You have to find a way to break the cycle. Find a way to pick yourself up immediately after a slip - and keep on going. Stop throwing yourself to the bottom of the cliff after every stumble.

It's rarely the stumble that causes the backsliding weight gain - it's the giant leep over the cliff.

What helped me is writing down absolutely everything I eat - even if it's off-plan - even if I have no clue what the calorie count is (this is hard for me even now, I tend to stop journaling the minute I eat a bite off-plan. I'm getting better, but it's still hard - and still ok to make mistakes).

Another helpful strategy is reminding myself of how much a slip really cost me (and calculating how much a leap off the cliff is going to set me back).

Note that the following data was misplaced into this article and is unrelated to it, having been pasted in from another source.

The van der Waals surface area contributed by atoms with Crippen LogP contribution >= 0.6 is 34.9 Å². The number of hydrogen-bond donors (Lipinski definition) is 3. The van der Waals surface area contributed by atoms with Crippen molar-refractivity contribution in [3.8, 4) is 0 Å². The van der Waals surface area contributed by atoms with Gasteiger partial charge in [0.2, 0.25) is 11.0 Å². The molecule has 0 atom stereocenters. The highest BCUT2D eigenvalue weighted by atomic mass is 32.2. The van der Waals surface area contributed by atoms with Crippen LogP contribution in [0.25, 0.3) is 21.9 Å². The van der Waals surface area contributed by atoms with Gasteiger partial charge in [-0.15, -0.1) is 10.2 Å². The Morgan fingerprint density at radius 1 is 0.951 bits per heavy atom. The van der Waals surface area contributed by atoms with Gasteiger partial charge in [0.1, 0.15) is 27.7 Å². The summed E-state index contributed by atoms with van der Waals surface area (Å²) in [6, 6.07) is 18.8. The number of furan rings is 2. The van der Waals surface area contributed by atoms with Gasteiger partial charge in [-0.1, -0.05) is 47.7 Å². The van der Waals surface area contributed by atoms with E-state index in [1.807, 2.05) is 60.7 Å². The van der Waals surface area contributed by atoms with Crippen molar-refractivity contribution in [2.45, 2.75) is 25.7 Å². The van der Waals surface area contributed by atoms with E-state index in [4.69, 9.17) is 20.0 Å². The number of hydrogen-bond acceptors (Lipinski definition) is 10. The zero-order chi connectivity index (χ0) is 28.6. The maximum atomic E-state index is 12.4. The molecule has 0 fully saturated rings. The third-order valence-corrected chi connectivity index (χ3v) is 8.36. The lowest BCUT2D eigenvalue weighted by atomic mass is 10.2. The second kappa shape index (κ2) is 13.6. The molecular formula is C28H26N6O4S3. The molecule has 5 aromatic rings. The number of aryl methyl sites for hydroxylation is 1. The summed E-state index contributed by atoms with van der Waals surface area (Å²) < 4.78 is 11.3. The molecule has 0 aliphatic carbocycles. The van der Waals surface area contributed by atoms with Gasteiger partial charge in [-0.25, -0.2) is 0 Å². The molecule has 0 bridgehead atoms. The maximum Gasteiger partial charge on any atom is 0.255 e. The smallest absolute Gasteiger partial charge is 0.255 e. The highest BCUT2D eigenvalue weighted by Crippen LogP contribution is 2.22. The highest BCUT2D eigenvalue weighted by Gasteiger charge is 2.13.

Calories in/calories out isn't always a straighforward calculation, because what you eat can affect how much you burn, but the rules of physics still apply. You can't gain ten pounds from a 2 ounce candybar. You can't even gain more than 2 ounces (and with most candy bars, you can't gain more than an ounce and a half - because it would have to be 2 ounces of pure fat for you to gain 2 ounces of fat).

Calculate the calories in an off-plan food can give you a worst-case-scenario, and remind you in a concrete way that a blow-out is a bad idea. It can remind you after a mistake, that all is not lost.

Another strategy that I hesitate recommending, as it requires a very different approach to the scale. Conventional diet wisom suggests that if you see a gain on the scale, you will invariably feel such frustration and disappointment that you'll be tempted to quit. I think this is a bit of "groundhog" psychology. Whether or not the ground hog sees his shadow, Spring will come when it comes. Whatever you see on the scale, it can't frustrate or disappoint you, unless you allow it to. It "means" something only if you let it.